Sunday, June 23, 2019

29. The Walk

This weekend I did my sponsored walk! I have been practising in the gym in the evenings with my family. This week, I had been using my walking frame to do small laps in the garden, so I knew I could go the distance. At the weekend, the plan wasn't to use my frame, but for me to be supported by my mum and dad, which I was fine with. I have just started practising walking with one person, the physio on my left side, so I knew two wouldn't be a problem.

My dad had already done this year's walk 3 times as he  helped organise it, and scouted out the route. It's in aid of WatSan, a small charity working in the North Kigezi and Kinkiizi districts of west Uganda, organised and run by local people, with a fund-raising team in England headed up by my dad's godparents. The Walk for Water happens every 2 years in England, (I've been in 4 out of 5), and has been mirrored locally in Uganda. Dad was actually doing the Walk's first recce when he received the news that I had been admitted to hospital. Being out of mobile range in rural Somerset, the message was batted around, until his godfather happened to stray into a wifi zone, and was able to pass the word on. They finished the walk as quickly as possible and one of his friends drove with him up to Sheffield.

Nine months later, to the day, I said I would walk 100 steps. At 8:00am-ish, the people who planned to walk 20 miles set off. There were tea-breaks, skillfully managed, every 5 miles, so we were able to meet up with the group, and both my mum and sister got to walk 5 miles each (they were mainly accompanying me). Dad led the whole thing. Our designated lunch spot was on the green of a local national trust property, whuch had some roads my dad said would be good for me to walk on. Once dad arrived at the house, we got started. We had all the walkers as an audience (and a few other random visitors to the house). The path was actually not ideal, as it sloped gently downwards, which I hadn't practised before, so I was a bit nervous.

I could tell something was wrong as soon as I started walking. Tense, my left ankle was really playing up and twisting inwards. Good job a physio wasn't watching, as they would have been squirming. I think going downhill was not helping. Despite wearing an ankle support, I ended up walking like I had a bit of a club-foot. The support probably stopped me from spraining my ankle which I was one of my concerns. I walked 120 steps in the end, across a handy line built into the road, and under the WatSan Walk for Water sign. It was very encouraging hearing cheers from the crowd, (most of whom didn't know me or know what I was doing). The property's café worker even took a photo for the national trust, it being put out this was the furthest I'd ever walked.

There were other parts of the weekend I enjoyed. We stayed in log cabins, (an adapted one), in an outward-bounds kind of camp. We got to hear about how WatSan works practically, on the ground. Two of the charity's organisers joined us from Uganda, and told us about how they are building water pumps and latrine blocks, and giving sanitation and hygiene lessons. Joanna and I won a quiz about water consumption. We'd love to say it's our intimate knowledge of our water habits in Europe Vs rural Africa, and not just brilliant educated guesses at multiple choice. We were told if we were to remember one fact, it was that the provision of supplying safe drinking water per head in rural Uganda was around £20 each (as opposed to thousands here in the UK). The cost is mainly due to the price of cement, and transporting it to remote locations. The weekend weather was amazing. It was a lovely walk, and about 50 people took part, children and grandparents included. In total, my family has raised about £1,000 in doing this walk, and the total target sponsorship is  £25,000.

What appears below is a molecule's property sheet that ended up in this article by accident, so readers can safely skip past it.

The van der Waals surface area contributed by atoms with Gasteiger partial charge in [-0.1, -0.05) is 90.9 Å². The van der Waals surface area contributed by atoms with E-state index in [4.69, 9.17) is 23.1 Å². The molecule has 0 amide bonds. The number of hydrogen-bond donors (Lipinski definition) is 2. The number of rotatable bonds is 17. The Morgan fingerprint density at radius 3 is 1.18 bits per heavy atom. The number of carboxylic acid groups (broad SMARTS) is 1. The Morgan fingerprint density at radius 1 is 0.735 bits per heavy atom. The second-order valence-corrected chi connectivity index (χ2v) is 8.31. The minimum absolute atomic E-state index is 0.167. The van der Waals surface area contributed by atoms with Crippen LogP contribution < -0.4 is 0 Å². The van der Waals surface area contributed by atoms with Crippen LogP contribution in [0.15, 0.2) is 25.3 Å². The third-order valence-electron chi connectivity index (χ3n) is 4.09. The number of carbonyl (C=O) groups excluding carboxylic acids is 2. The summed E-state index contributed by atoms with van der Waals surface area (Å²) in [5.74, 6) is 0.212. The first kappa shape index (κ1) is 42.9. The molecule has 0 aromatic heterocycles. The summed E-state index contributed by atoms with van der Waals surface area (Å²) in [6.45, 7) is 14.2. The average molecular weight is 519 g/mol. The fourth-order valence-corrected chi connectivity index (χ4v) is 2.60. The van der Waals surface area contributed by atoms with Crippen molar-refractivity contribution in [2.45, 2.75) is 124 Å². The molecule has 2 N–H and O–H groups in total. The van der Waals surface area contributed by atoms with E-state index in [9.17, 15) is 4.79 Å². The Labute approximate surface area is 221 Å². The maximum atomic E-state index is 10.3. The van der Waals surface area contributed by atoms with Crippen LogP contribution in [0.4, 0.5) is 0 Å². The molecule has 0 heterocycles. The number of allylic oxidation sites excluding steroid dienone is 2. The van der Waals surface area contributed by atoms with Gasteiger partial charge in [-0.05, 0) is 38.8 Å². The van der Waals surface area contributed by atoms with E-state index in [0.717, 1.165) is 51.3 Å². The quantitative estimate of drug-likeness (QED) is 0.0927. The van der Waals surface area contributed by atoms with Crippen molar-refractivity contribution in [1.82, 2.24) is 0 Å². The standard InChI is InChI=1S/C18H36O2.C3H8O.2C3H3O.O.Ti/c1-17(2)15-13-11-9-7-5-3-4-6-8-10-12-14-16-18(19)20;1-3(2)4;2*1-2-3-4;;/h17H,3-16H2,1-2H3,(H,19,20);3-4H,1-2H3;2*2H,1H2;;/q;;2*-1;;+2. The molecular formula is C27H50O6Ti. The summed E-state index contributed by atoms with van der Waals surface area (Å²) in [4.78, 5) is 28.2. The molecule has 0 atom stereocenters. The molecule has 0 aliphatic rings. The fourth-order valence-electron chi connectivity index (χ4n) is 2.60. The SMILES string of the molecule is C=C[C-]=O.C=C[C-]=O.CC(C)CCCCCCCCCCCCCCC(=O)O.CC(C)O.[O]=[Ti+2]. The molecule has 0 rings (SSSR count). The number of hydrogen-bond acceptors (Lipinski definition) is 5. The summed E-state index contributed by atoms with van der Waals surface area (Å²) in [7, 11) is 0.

1. Thank you so much Elizabeth. 1st news of you since your dad stopped sending the blog.I'm so please at the progress--well done you! You must be a very strong & determined young lady. Thanks be to God for your recovery. I'm praying on for you. Love Ruth( your dad's parents led me to to Christ in 1966. X

  2. Well done Elizabeth! Excellent and very comprehensive report, and lovely photo. Glad you mentioned the cost per head of Watsan projects.Just one point, the aim of the Walk is to raise £25000 for Kihihi Hill school water and sanitation improvements. Not clear yet if we will achieve this ambitious target.
    Thanks so much for coming and for this wonderful report.

    Ian & Ellie

  3. Waooo...I must say with all humility that I felt speechless after reading all the words in the post. I am so thankful to God that I could see you my dear sister Elizabeth being joined by your sister Joan, Dad and Mum as you did the walk. To be sincere, I almost gave up the walk because I reached a moment and could hardly walk. But when I saw you particularly walk the 120 steps I purposed that no matter what i will have to move on and press on to the end. More so, Your Dad, Andrew also challenged me in a way that after seeing you in such conditions that he was determined to give us the direction through the ups and downs.. what a challenge from the Starr family that was!!!! May God continue to use you for His glory.

    Correction On Paragraph 2: a small charity working in the North Kigezi and Kinkiizi Dioceses of west Uganda, not "Districts"

    Otherwise, thanks and pledge to keep following you and praying for you always. Many Blessings